The past year has been another difficult period for stainless steel producers, distributors and traders, in all parts of the world, according to MEPS.
In December’s issue of the Stainless Steel Review, MEPS reports that consumption has failed to grow by any substantial degree and selling prices have plummeted, driven by falling raw material costs.
The major factor in the reduction in input expenditure has been the decline in nickel values. During the past twelve months, the price of nickel, in common with those of most other traded commodities, has described a generally downward curve. The LME cash figure for the metal has dropped from over US$15500 per tonne, one year ago, to US$8650 per tonne, in recent days. This represents a decrease of around 44 percent.
The nickel price has been undermined, in part, by the unprecedentedly high level of LME inventory. The official daily figure rose from 410,000 tonnes in December 2014 to reach a peak of over 470,000 tonnes in June of this year. Stocks steadily reduced thereafter, reaching a low of around 393,000 tonnes, earlier this month. However, a recent influx of material took the total over 438,000 tonnes, a few days ago.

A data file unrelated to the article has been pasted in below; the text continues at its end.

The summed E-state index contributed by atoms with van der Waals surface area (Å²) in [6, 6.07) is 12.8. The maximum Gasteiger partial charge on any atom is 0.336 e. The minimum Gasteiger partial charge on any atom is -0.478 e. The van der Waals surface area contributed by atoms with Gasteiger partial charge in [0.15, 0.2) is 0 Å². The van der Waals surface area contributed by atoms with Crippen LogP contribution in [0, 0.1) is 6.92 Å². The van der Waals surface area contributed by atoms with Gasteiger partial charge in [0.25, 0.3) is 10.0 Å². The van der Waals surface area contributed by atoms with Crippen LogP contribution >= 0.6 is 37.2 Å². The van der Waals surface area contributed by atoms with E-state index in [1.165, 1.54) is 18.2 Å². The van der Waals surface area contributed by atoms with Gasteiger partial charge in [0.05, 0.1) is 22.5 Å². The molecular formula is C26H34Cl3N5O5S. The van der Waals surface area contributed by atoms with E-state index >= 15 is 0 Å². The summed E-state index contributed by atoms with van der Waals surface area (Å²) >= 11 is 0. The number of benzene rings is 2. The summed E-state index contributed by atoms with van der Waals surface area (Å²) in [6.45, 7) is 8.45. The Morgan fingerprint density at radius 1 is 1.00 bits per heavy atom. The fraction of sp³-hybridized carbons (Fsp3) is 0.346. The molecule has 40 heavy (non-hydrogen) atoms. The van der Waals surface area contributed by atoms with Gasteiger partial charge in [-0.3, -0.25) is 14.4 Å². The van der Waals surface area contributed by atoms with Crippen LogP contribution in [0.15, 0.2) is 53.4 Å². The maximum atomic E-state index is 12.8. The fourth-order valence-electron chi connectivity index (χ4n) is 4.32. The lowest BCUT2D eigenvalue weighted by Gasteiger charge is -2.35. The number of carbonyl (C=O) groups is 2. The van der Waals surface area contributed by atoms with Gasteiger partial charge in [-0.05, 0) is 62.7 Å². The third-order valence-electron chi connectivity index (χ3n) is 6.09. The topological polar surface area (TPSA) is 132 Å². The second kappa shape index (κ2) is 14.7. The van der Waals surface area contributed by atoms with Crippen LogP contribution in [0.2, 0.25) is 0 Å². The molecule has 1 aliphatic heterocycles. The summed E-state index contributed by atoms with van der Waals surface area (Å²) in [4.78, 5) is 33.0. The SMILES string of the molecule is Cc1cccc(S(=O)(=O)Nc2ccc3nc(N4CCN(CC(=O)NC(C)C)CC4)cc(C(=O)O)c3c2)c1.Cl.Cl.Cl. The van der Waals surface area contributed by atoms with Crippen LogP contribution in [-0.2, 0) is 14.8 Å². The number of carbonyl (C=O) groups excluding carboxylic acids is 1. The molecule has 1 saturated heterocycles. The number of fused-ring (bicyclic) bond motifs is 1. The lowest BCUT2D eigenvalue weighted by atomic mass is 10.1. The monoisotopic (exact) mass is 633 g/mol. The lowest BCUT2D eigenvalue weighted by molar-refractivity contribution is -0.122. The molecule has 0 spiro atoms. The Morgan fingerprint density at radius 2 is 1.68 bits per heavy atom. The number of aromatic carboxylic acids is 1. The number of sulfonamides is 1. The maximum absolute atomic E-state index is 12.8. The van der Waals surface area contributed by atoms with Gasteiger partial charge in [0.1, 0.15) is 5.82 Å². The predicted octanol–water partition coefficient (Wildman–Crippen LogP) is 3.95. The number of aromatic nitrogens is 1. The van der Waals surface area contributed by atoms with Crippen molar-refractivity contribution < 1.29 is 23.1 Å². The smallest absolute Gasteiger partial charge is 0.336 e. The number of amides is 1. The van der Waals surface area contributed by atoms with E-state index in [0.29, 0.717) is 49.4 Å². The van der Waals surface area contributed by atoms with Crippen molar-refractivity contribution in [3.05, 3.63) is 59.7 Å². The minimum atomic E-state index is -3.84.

The costs of the other major raw materials have also fallen. The price paid by US mills for chromium has decreased by around 10 percent in the past twelve months, while the cost of scrap, used in the American producers’ alloy surcharge calculations, has dropped by 56 percent.
As a result, the December 2015 alloy surcharge for grade 304 flat products, in the United States, is 46 percent lower than the figure one year earlier. This contributes to a transaction value for 304 cold rolled coil that is around 37 percent less than last December’s price.
The mill selling figures for the same product, in US dollar terms, have fallen by 32 percent, in China, and by nearly 25 percent, in the EU, compared with twelve months ago.
The persistent negative trend in stainless steel selling values has created very troublesome business conditions for all participants in the supply chain – producers, distributors, stockholders, service centres and traders.
The winners have been the multiplicity of OEMs that incorporate items which require corrosion- or heat-resisting properties.
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